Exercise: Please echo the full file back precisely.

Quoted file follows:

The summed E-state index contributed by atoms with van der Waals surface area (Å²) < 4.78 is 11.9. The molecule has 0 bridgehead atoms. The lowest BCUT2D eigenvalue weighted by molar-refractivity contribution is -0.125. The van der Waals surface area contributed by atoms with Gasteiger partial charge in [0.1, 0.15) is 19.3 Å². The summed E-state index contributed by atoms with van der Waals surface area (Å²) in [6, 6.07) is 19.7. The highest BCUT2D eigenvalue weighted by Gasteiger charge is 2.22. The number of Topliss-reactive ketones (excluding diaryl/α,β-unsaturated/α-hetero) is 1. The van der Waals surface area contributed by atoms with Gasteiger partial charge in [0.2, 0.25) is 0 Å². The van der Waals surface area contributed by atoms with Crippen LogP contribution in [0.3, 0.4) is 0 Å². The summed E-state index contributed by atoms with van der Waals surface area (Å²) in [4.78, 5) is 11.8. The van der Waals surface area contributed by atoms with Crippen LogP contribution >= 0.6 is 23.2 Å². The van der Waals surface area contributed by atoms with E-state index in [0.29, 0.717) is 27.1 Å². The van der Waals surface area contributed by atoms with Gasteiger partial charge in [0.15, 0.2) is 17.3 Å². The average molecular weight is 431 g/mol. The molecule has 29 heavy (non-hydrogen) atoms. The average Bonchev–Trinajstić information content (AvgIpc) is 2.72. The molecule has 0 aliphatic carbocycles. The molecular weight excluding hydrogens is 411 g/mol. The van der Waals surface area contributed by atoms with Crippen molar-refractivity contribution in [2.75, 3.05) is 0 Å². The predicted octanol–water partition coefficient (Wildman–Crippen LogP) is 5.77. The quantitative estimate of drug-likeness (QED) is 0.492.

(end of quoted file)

The summed E-state index contributed by atoms with van der Waals surface area (Å²) < 4.78 is 11.9. The molecule has 0 bridgehead atoms. The lowest BCUT2D eigenvalue weighted by molar-refractivity contribution is -0.125. The van der Waals surface area contributed by atoms with Gasteiger partial charge in [0.1, 0.15) is 19.3 Å². The summed E-state index contributed by atoms with van der Waals surface area (Å²) in [6, 6.07) is 19.7. The highest BCUT2D eigenvalue weighted by Gasteiger charge is 2.22. The number of Topliss-reactive ketones (excluding diaryl/α,β-unsaturated/α-hetero) is 1. The van der Waals surface area contributed by atoms with Gasteiger partial charge in [0.2, 0.25) is 0 Å². The van der Waals surface area contributed by atoms with Crippen LogP contribution in [0.3, 0.4) is 0 Å². The summed E-state index contributed by atoms with van der Waals surface area (Å²) in [4.78, 5) is 11.8. The van der Waals surface area contributed by atoms with Crippen LogP contribution >= 0.6 is 23.2 Å². The van der Waals surface area contributed by atoms with E-state index in [0.29, 0.717) is 27.1 Å². The van der Waals surface area contributed by atoms with Gasteiger partial charge in [0.15, 0.2) is 17.3 Å². The average molecular weight is 431 g/mol. The molecule has 29 heavy (non-hydrogen) atoms. The average Bonchev–Trinajstić information content (AvgIpc) is 2.72. The molecule has 0 aliphatic carbocycles. The molecular weight excluding hydrogens is 411 g/mol. The van der Waals surface area contributed by atoms with Crippen molar-refractivity contribution in [2.75, 3.05) is 0 Å². The predicted octanol–water partition coefficient (Wildman–Crippen LogP) is 5.77. The quantitative estimate of drug-likeness (QED) is 0.492.